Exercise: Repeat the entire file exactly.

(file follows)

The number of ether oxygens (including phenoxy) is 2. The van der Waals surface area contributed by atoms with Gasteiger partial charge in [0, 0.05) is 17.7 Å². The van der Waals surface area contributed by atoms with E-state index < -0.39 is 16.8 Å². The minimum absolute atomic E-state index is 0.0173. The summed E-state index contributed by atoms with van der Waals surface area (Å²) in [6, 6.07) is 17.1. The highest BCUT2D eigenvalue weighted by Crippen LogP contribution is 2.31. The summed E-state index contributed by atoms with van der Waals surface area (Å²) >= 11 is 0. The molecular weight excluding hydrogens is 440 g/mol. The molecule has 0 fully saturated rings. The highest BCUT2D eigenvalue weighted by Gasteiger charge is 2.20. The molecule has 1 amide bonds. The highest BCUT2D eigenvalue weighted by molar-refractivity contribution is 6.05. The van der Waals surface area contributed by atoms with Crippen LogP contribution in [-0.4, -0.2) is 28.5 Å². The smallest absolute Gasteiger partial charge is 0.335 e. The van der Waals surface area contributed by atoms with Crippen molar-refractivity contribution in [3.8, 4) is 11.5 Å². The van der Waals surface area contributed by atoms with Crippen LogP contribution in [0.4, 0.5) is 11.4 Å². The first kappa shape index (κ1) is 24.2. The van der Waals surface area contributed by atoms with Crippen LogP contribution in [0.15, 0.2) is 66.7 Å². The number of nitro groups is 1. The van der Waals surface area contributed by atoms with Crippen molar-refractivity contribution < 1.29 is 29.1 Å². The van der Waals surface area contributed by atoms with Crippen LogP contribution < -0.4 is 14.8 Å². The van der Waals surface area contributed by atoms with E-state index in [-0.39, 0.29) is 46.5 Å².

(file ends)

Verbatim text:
The number of ether oxygens (including phenoxy) is 2. The van der Waals surface area contributed by atoms with Gasteiger partial charge in [0, 0.05) is 17.7 Å². The van der Waals surface area contributed by atoms with E-state index < -0.39 is 16.8 Å². The minimum absolute atomic E-state index is 0.0173. The summed E-state index contributed by atoms with van der Waals surface area (Å²) in [6, 6.07) is 17.1. The highest BCUT2D eigenvalue weighted by Crippen LogP contribution is 2.31. The summed E-state index contributed by atoms with van der Waals surface area (Å²) >= 11 is 0. The molecular weight excluding hydrogens is 440 g/mol. The molecule has 0 fully saturated rings. The highest BCUT2D eigenvalue weighted by Gasteiger charge is 2.20. The molecule has 1 amide bonds. The highest BCUT2D eigenvalue weighted by molar-refractivity contribution is 6.05. The van der Waals surface area contributed by atoms with Crippen LogP contribution in [-0.4, -0.2) is 28.5 Å². The smallest absolute Gasteiger partial charge is 0.335 e. The van der Waals surface area contributed by atoms with Crippen molar-refractivity contribution in [3.8, 4) is 11.5 Å². The van der Waals surface area contributed by atoms with Crippen LogP contribution in [0.4, 0.5) is 11.4 Å². The first kappa shape index (κ1) is 24.2. The van der Waals surface area contributed by atoms with Crippen LogP contribution in [0.15, 0.2) is 66.7 Å². The number of nitro groups is 1. The van der Waals surface area contributed by atoms with Crippen molar-refractivity contribution < 1.29 is 29.1 Å². The van der Waals surface area contributed by atoms with Crippen LogP contribution < -0.4 is 14.8 Å². The van der Waals surface area contributed by atoms with E-state index in [-0.39, 0.29) is 46.5 Å².